That is why God can say He remembers your sins no more and that He doesn’t reckon sin to your account. It’s like you look in a mirror and you see yourself imperfect but when God looks He only sees perfection and Jesus. Consequently, when He relates to you and you are conscious of all you sin and faults, just know that God isn’t conscious of them at all! You are accepted in the beloved not in your own worthiness and righteousness.

Does sin matter?

Does sin matter then? As a believer, your sin is not stressing God out because Jesus has dealt with every last stain of it.  If this statement makes you nervous then examine HOW you are relating to God. Is it dependant on your performance or the performance of Jesus? We now relate to God by faith and in the spirit.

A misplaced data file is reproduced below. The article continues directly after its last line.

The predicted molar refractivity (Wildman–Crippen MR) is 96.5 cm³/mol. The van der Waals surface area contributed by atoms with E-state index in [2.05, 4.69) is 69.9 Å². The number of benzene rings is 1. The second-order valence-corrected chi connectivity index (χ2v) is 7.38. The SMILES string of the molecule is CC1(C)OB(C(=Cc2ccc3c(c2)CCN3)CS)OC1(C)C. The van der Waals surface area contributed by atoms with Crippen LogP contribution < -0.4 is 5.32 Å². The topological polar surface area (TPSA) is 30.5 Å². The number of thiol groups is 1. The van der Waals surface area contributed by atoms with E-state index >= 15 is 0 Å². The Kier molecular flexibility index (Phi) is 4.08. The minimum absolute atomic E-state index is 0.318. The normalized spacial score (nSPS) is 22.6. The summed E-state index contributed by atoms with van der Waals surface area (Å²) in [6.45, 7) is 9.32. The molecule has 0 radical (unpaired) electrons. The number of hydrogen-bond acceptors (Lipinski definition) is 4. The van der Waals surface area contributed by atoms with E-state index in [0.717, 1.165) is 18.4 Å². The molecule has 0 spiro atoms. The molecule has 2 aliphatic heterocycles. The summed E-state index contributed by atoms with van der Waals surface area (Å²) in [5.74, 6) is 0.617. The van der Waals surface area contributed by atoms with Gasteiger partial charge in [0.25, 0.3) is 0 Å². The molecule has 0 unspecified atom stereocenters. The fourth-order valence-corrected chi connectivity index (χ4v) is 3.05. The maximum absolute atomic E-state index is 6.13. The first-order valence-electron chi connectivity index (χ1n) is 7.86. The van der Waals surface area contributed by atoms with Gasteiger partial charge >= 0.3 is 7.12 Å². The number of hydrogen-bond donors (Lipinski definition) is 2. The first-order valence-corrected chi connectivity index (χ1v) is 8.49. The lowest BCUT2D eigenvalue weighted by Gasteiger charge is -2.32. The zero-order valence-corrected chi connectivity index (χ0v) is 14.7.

That is why He declared you dead to sin and alive to God. The cross completely closed the book. There is no future punishment for sin – for those in Christ. Romans 8:1 You have been transferred from death to life.

Now, the fact is we still have to live in a physical world and relate to physical people in the flesh – even in church. God may have forgiven all your sins but people may not have! Therefore, if you continue to sin you are not going to inherit the kingdom of God, you are not going to experience life in abundance as Jesus promised.

Galatians 5:21 “Envyings, murders, drunkenness, revellings, and such like: of the which I tell you before, as I have also told you in time past, that they which do such things shall not inherit the kingdom of God.”